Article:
1 / Does the trade secret comply with the features specified in Section 19, Paragraph one of the Commercial Law? The contracting authority and the court are entitled to examine the justification for determining the status of a trade secret, i.e., whether the status of a trade secret complies with the requirements of the law. If the object of a trade secret does not comply with the criteria specified in the law, the status of a trade secret does not arise. Concurrently, the conclusion regarding the unreasonable determination of the status of a trade secret, contrary to the merchant’s opinion, must be well reasoned. It should be based, if necessary, on the expert’s opinion in the relevant sector;6

2 / Which interest should be preferred? The contracting authority may issue information containing a trade secret and may be disclosed if it is provided for in the PPL or if the requested information affects a significant public interest and the disclosure of the information is proportionate to the possible harm to the interests of the capital company. The Senate has indicated non-disclosure of information is justified if its disclosure to the applicant's competitors may endanger fair competition.7 Consequently, the contracting authority must assess each time which of the interests should be given priority in the specific circumstances.

For example, in case no. A42-00840-20/9  a customer refused to issue an estimate of the cost of renovating the bridge stairs because this information was a trade secret.  However, in this particular instance the court pointed out the requested information is important to the public, while the justification for the threat to the merchant is too vague. The court acknowledged although the positions of works and materials in construction may be similar, they will, in any case, differ in different construction sites, and in each estimate of a new site the positions will have to be compiled according to the specific site. Consequently, the court did not see a threat to the trader's right to fair competition.8 In this example, the information was requested by a member of the public. However, in the author’s view, the court could have also extended it to a request made by the tenderer after the conclusion of the procurement contract.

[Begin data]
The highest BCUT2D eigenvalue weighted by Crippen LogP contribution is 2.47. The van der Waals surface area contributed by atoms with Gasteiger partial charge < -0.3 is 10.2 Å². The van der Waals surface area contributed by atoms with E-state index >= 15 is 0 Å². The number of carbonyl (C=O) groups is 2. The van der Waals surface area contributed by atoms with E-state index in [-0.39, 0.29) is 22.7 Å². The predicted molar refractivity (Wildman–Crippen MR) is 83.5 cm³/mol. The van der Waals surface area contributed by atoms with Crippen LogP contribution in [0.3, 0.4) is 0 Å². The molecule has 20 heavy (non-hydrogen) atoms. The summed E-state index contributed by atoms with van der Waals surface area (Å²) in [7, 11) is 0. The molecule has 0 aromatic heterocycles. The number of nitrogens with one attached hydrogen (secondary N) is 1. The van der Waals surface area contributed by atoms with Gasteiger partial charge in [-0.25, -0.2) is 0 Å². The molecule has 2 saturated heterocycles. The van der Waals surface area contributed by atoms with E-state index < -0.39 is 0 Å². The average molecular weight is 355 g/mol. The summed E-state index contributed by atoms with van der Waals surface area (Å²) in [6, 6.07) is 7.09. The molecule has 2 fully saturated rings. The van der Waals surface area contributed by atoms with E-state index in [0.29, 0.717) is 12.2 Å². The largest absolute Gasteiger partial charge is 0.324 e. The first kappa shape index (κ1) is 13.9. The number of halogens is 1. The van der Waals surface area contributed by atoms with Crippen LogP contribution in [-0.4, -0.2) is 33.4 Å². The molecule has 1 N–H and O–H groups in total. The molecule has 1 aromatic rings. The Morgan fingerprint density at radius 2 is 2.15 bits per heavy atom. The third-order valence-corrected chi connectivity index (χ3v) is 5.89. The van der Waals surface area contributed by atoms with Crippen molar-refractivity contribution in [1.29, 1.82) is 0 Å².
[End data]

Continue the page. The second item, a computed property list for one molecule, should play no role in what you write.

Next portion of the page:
In summary, a contracting authority’s obligation to protect the trade secret of the winner of the procurement ends where the tenderer’s right to obtain sufficient information to ensure his rights and legal interests begin.  To refuse the revealing of a trade secret it must be carefully substantiated. There should be checks as to whether the merchant has reasonably determined the status of a trade secret.  Further, it needs to be justified as to which of the parties’ legitimate interests in the specific circumstances is more protectable.


[1] Summary of the case law of the Supreme Court of the Republic of Latvia “Right to access information 2010-2019”, 2020. p. 14-15.
[2] Judgment of the Administrative District Court of 13 October 2020 in case no. A42-01737-20/36, Paragraph 14.
[3] Ibid., Paragraph 15.
[4] Ibid., Paragraph 18.
[5] Judgment of the Supreme Court 26 February 2019 in case no. SKA-40/2019 (A420227714) Paragraph 8.
[6] Summary of the case law of the Supreme Court of the Republic of Latvia “Right to access to information 2010-2019”, 2020, p. 26
[7] Ibid., p. 28.
[8] Judgment of the Administrative District Court of 19 June 2020 in case no. A42-00840-20/9, Paragraphs 11 and 12.


by Diāna Adamoviča, Associate, Latvia